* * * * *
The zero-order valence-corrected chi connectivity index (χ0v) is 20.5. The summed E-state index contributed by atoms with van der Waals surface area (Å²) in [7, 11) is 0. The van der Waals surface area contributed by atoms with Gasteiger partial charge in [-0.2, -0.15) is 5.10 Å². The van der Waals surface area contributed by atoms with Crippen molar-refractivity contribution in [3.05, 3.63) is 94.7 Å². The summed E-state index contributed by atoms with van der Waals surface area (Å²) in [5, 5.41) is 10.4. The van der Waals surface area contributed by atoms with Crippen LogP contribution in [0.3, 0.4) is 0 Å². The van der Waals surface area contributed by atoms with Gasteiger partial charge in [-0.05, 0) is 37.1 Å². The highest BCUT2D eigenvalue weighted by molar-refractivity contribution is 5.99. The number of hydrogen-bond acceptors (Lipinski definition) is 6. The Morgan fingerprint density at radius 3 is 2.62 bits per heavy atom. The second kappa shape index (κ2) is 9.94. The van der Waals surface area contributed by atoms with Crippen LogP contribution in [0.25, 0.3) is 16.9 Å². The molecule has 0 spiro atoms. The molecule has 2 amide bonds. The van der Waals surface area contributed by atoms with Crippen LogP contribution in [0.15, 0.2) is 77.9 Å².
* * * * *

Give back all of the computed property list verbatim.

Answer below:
The zero-order valence-corrected chi connectivity index (χ0v) is 20.5. The summed E-state index contributed by atoms with van der Waals surface area (Å²) in [7, 11) is 0. The van der Waals surface area contributed by atoms with Gasteiger partial charge in [-0.2, -0.15) is 5.10 Å². The van der Waals surface area contributed by atoms with Crippen molar-refractivity contribution in [3.05, 3.63) is 94.7 Å². The summed E-state index contributed by atoms with van der Waals surface area (Å²) in [5, 5.41) is 10.4. The van der Waals surface area contributed by atoms with Crippen LogP contribution in [0.3, 0.4) is 0 Å². The van der Waals surface area contributed by atoms with Gasteiger partial charge in [-0.05, 0) is 37.1 Å². The highest BCUT2D eigenvalue weighted by molar-refractivity contribution is 5.99. The number of hydrogen-bond acceptors (Lipinski definition) is 6. The Morgan fingerprint density at radius 3 is 2.62 bits per heavy atom. The second kappa shape index (κ2) is 9.94. The van der Waals surface area contributed by atoms with Crippen LogP contribution in [0.25, 0.3) is 16.9 Å². The molecule has 0 spiro atoms. The molecule has 2 amide bonds. The van der Waals surface area contributed by atoms with Crippen LogP contribution in [0.15, 0.2) is 77.9 Å².